Microsclerotherapy – Leg Thread Veins (Spider Veins)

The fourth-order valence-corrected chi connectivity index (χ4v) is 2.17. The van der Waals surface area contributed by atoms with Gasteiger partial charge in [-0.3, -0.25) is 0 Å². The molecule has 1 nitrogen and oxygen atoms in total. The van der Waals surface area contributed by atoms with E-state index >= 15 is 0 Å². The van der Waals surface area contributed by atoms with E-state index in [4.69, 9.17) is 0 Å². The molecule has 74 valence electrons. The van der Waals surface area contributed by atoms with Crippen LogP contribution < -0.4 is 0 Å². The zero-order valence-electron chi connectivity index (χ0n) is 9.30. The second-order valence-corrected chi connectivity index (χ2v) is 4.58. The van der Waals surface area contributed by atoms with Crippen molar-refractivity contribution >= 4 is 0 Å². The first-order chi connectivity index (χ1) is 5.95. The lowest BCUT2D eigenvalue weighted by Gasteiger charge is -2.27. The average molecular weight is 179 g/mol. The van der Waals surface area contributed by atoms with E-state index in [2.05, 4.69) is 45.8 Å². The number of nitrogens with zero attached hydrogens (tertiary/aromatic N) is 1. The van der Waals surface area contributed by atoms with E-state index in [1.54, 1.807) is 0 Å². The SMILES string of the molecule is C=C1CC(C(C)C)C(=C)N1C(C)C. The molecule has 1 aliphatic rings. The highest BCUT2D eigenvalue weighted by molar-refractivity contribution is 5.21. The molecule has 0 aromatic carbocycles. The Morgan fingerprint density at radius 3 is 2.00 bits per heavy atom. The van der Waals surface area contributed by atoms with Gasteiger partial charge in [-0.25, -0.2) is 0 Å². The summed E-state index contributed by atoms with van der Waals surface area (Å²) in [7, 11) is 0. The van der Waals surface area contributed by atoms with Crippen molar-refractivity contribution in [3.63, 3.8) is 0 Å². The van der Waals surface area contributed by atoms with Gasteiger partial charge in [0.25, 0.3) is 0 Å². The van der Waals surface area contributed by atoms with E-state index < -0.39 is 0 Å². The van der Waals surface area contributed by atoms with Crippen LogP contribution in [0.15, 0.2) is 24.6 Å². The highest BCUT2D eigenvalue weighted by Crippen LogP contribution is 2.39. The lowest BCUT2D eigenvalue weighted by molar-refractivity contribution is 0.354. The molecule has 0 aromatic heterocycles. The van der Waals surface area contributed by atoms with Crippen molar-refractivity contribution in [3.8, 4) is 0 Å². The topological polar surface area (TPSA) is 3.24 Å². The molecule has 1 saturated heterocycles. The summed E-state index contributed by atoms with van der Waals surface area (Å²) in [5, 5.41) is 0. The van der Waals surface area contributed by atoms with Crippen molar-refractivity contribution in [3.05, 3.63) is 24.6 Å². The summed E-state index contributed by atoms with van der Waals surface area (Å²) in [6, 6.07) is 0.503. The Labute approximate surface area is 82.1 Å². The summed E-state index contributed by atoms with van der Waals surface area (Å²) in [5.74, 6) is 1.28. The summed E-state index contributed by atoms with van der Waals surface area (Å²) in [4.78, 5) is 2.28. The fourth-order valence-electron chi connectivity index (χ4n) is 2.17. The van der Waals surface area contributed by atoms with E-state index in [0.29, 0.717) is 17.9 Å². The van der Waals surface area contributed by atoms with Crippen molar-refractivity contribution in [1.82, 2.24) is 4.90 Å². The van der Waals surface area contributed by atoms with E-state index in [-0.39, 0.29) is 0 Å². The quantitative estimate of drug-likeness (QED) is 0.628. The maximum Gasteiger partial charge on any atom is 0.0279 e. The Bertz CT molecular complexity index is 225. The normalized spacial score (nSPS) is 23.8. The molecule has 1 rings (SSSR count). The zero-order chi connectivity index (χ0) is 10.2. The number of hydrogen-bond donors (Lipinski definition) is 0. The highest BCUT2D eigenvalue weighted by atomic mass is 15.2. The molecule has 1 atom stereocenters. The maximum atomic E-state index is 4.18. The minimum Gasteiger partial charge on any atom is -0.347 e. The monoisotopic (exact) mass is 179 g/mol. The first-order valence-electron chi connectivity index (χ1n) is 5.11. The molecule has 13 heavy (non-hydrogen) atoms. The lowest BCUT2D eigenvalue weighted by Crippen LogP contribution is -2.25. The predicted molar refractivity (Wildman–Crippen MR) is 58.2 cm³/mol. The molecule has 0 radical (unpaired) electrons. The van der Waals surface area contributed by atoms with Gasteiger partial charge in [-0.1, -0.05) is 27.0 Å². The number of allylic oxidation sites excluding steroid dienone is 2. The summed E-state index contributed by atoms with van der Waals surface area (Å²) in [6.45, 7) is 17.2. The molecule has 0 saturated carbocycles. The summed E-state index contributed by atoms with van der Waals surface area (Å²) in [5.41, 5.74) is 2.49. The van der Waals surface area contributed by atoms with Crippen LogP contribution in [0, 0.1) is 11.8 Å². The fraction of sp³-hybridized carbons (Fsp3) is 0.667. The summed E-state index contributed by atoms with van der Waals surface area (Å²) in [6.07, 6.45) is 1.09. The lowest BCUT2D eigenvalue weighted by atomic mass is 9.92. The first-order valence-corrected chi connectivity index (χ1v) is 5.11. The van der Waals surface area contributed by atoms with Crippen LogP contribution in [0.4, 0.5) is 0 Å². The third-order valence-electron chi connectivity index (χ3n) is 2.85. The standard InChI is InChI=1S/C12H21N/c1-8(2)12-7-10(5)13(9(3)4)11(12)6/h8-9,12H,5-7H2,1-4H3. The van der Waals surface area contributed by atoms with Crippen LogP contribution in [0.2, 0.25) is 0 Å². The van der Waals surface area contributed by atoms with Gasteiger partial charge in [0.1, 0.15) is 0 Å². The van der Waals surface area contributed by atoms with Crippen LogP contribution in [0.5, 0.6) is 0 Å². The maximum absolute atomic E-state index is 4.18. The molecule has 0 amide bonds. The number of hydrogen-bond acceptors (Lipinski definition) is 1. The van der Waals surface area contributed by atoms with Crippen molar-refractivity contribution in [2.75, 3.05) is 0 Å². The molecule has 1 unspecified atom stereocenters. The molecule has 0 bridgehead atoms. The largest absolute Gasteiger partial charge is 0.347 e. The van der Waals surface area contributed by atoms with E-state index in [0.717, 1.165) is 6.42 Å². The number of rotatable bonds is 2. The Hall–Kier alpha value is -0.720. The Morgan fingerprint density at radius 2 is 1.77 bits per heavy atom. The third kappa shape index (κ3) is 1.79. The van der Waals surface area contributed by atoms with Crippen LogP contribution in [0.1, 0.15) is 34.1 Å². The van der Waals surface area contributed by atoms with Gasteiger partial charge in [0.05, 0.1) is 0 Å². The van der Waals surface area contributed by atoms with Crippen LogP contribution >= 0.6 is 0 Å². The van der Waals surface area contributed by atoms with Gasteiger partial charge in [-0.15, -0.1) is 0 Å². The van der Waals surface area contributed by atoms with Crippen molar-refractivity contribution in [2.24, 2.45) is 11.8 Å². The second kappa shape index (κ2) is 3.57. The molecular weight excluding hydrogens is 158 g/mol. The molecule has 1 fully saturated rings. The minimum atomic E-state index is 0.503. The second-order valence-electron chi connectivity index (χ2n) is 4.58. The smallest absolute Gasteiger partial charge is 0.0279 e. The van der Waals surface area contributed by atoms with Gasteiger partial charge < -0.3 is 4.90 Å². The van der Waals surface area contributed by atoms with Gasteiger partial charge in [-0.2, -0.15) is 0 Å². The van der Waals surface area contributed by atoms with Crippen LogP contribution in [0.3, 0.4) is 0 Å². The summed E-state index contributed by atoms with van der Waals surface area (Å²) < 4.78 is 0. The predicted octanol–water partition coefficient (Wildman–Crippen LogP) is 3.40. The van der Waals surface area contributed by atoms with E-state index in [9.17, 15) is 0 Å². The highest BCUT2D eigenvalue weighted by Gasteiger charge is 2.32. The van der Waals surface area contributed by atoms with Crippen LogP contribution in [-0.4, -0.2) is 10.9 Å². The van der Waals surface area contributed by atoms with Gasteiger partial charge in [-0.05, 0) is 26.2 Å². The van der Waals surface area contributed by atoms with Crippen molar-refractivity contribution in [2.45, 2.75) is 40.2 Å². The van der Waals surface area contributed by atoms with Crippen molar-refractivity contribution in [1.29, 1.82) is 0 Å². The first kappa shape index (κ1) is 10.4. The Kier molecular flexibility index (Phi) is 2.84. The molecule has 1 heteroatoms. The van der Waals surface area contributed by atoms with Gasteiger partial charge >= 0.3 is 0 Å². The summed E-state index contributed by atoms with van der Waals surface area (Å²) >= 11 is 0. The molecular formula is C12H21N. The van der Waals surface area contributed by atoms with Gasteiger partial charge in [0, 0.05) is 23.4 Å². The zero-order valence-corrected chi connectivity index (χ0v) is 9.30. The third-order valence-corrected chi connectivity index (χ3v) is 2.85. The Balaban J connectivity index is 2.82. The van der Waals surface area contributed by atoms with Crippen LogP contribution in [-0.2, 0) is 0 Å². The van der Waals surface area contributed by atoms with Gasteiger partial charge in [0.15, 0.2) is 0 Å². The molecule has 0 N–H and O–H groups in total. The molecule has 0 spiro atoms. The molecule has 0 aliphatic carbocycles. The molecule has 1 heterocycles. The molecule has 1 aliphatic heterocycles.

Microsclerotherapy is the treatment of spider veins or thread veins in the legs through fine needle injection of a sclerosing liquid. The products that we use for spider vein removal at The London Skin and Hair Clinic is Fibrovein (Sodium tetradecyl sulphate). This treatment is performed by Dermatologist Dr Martin Wade.Patients will need a consultation initially with our dermatology nurse, in order to assess their suitability for treatment and to be measured for compression stockings.Multiple treatment sessions may be required for complete removal and most patients can expect at least a 70% improvement in the appearance of their legs. Maximum benefit may not be seen for 3 months and perfection cannot be guaranteed.A microsclerotherapy session with Dr Martin Wade takes around 30 minutes.While you are lying down on an examination couch, very fine needles are used to inject a solution into the spider veins. This irritates the lining of the vein, causing the two opposing sides to stick together. The number of injections varies from 1-2 to 30 depending on the response of the veins to the therapy and the number of veins requiring treatment.Patients wear compression stockings following treatment.Typically the veins look worse for a period of time before they start to look better. Improvement is usually seen in a couple of weeks but 6 – 12 weeks may be needed to show the maximum effect.Microsclerotherapy leg thread vein (spider vein) consultation and treatment is not covered by private health insurance.A microsclerotherapy leg thread vein (spider vein) consultation with our dermatology nurse is £30.Treatment for microsclerotherapy leg thread vein (spider vein) with Dermatologist Dr Martin Wade is £300 per 30 minute session.These images are kindly provided by DermNetNZ.org for non-commercial use, for the purpose of education and information. The images have not been modified and DermNetNZ do not endorse The London Skin and Hair Clinic. You can find a copy of the license at http://creativecommons.org/licenses/by-nc-nd/3.0/nz/.